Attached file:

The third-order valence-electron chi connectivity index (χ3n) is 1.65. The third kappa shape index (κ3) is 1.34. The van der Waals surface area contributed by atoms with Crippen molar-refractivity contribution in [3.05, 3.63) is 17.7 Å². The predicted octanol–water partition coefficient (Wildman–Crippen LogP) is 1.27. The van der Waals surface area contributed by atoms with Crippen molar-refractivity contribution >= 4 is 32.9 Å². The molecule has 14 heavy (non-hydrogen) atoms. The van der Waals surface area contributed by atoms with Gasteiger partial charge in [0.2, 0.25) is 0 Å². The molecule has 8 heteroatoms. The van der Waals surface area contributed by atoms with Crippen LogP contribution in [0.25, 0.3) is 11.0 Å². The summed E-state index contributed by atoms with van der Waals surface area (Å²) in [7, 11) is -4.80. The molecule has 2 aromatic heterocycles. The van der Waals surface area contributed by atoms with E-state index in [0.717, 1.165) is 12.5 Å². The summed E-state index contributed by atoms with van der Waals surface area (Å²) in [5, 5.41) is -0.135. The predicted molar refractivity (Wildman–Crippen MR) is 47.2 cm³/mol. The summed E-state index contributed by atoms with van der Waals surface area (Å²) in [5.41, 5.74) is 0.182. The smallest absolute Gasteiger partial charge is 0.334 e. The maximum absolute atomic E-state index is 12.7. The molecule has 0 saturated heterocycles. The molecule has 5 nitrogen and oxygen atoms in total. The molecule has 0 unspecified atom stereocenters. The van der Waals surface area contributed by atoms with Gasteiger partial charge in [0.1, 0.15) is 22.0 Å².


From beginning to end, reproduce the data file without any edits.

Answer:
The third-order valence-electron chi connectivity index (χ3n) is 1.65. The third kappa shape index (κ3) is 1.34. The van der Waals surface area contributed by atoms with Crippen molar-refractivity contribution in [3.05, 3.63) is 17.7 Å². The predicted octanol–water partition coefficient (Wildman–Crippen LogP) is 1.27. The van der Waals surface area contributed by atoms with Crippen molar-refractivity contribution >= 4 is 32.9 Å². The molecule has 14 heavy (non-hydrogen) atoms. The van der Waals surface area contributed by atoms with Gasteiger partial charge in [0.2, 0.25) is 0 Å². The molecule has 8 heteroatoms. The van der Waals surface area contributed by atoms with Crippen LogP contribution in [0.25, 0.3) is 11.0 Å². The summed E-state index contributed by atoms with van der Waals surface area (Å²) in [7, 11) is -4.80. The molecule has 2 aromatic heterocycles. The van der Waals surface area contributed by atoms with E-state index in [0.717, 1.165) is 12.5 Å². The summed E-state index contributed by atoms with van der Waals surface area (Å²) in [5, 5.41) is -0.135. The predicted molar refractivity (Wildman–Crippen MR) is 47.2 cm³/mol. The summed E-state index contributed by atoms with van der Waals surface area (Å²) in [5.41, 5.74) is 0.182. The smallest absolute Gasteiger partial charge is 0.334 e. The maximum absolute atomic E-state index is 12.7. The molecule has 0 saturated heterocycles. The molecule has 5 nitrogen and oxygen atoms in total. The molecule has 0 unspecified atom stereocenters. The van der Waals surface area contributed by atoms with Gasteiger partial charge in [0.1, 0.15) is 22.0 Å².